Comic Book Legends Alan Moore and Frank Miller Feud Over Occupy Movement
It’s a battle of epic comic book proportions.
Last month Frank Miller, creator of the acclaimed Sin City, Dark Knight Returns and 300 graphic novels, trashed the occupy movement on his website. Now, in a new interview with Honest Publishing, fellow comic book legend Alan Moore shares his own opinion. Spoiler alert: he’s not on Frank Miller’s team.
Moore, the creator of Watchmen and V for Vendetta, first admits that he has never thought highly of Miller. “Frank Miller is someone whose work I’ve barely looked at for the past twenty years,” he says. “I thought the Sin City stuff was unreconstructed misogyny, 300 appeared to be wildly ahistoric, homophobic and just completely misguided.
When asked about Miller’s comments, Moore said, “It’s about what I’d expect from him… I think it would be fair to say that me and Frank Miller have diametrically opposing views upon all sorts of things, but certainly upon the Occupy movement.”
Miller, 54, had written on his website November 7, “Occupy is nothing but a pack of louts, thieves, and rapists, an unruly mob, fed by Woodstock-era nostalgia and putrid false righteousness. These clowns can do nothing but harm America.”
The protests, which began in New York in mid-September, aim to bring awareness to corporate greed and corruption.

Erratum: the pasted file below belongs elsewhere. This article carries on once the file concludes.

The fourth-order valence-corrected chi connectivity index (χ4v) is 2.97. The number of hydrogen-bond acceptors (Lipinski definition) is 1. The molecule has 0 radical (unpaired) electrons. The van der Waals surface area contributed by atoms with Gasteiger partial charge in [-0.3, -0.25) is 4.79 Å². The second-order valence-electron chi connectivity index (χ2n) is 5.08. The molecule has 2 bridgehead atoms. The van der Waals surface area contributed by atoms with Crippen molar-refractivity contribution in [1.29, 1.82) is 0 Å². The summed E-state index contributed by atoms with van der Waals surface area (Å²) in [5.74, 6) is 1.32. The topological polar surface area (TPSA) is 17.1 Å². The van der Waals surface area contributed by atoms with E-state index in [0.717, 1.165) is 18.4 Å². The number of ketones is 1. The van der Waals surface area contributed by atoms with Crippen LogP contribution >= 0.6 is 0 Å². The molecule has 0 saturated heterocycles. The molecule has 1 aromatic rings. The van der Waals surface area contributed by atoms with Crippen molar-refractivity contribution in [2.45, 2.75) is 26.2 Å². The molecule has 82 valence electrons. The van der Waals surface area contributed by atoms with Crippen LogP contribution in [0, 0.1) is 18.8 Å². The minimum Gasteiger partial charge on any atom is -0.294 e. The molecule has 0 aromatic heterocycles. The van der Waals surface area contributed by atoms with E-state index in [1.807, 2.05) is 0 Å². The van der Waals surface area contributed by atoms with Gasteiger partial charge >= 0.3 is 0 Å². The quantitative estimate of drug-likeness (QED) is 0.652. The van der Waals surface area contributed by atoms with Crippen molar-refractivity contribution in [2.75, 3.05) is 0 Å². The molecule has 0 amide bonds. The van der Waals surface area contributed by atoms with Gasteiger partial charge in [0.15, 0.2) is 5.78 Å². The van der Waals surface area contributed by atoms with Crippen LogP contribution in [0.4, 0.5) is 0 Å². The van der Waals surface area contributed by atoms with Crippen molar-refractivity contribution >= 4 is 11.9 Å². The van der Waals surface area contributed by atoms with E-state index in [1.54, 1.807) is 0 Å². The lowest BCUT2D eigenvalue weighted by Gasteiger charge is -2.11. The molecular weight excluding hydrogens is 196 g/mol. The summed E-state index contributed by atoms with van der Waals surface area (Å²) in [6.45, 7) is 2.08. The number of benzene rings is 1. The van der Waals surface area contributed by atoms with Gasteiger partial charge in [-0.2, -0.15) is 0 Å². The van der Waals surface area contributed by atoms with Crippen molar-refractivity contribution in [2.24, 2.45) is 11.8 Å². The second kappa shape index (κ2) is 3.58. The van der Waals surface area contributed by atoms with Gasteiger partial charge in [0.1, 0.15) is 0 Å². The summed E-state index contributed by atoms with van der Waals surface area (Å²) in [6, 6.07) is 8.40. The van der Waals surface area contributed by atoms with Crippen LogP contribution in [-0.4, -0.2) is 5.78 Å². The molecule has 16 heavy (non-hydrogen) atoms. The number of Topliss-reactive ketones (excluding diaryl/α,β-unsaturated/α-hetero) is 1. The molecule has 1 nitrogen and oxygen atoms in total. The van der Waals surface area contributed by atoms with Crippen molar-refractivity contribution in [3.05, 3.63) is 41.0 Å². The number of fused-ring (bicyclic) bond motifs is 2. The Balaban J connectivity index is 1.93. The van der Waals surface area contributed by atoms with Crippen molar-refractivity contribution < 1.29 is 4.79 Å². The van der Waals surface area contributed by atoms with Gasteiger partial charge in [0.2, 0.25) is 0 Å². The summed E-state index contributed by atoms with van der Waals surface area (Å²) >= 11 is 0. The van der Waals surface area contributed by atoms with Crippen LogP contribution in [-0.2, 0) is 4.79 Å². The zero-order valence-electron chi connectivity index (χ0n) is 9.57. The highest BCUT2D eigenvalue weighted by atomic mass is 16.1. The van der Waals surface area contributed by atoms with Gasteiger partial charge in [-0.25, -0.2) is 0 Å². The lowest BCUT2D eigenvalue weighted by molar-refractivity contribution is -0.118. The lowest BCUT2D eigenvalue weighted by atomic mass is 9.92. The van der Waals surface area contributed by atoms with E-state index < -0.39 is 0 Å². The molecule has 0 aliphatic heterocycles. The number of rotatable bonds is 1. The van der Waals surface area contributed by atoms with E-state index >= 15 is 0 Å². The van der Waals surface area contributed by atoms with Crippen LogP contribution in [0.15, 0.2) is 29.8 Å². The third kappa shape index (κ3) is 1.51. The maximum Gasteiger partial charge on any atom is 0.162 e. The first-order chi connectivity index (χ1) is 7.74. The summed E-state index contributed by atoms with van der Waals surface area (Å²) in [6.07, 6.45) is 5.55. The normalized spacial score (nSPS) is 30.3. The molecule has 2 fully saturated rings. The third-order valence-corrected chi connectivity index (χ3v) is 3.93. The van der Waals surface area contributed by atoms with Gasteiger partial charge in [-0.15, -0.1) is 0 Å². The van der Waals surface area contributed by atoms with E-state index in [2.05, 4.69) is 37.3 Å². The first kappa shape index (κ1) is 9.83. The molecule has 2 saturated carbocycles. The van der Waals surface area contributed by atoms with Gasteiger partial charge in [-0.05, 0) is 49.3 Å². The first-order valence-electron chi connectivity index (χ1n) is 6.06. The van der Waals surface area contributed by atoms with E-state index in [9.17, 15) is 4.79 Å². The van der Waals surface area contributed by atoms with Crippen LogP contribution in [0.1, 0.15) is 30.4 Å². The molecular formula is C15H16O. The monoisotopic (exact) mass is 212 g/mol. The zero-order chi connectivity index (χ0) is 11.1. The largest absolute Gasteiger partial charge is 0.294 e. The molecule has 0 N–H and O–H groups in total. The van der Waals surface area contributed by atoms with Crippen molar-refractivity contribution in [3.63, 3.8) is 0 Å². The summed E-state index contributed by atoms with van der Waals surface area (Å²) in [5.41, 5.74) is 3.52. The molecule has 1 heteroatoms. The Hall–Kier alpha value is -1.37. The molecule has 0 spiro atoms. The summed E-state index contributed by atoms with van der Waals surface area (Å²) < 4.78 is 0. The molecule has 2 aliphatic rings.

“This is no popular uprising. This is garbage. And goodness knows they’re spewing their garbage – both politically and physically – every which way they can find,” added Miller. He goes on to call the protesters “a bunch of iPhone, iPad wielding spoiled brats who should stop getting in the way of working people and find jobs for themselves.”
Well Moore just wasn’t having it.
“As far as I can see, the Occupy movement is just ordinary people reclaiming rights which should always have been theirs,” he said. “I can’t think of any reason why as a population we should be expected to stand by and see a gross reduction in the living standards of ourselves and our kids, possibly for generations, when the people who have got us into this have been rewarded for it.”
“It’s a completely justified howl of moral outrage and it seems to be handled in a very intelligent, non-violent way, which is probably another reason why Frank Miller would be less than pleased with it,” Moore went on to say. “I’m sure if it had been a bunch of young, sociopathic vigilantes with Batman make-up on their faces, he’d be more in favor of it. We would definitely have to agree to differ on that one.”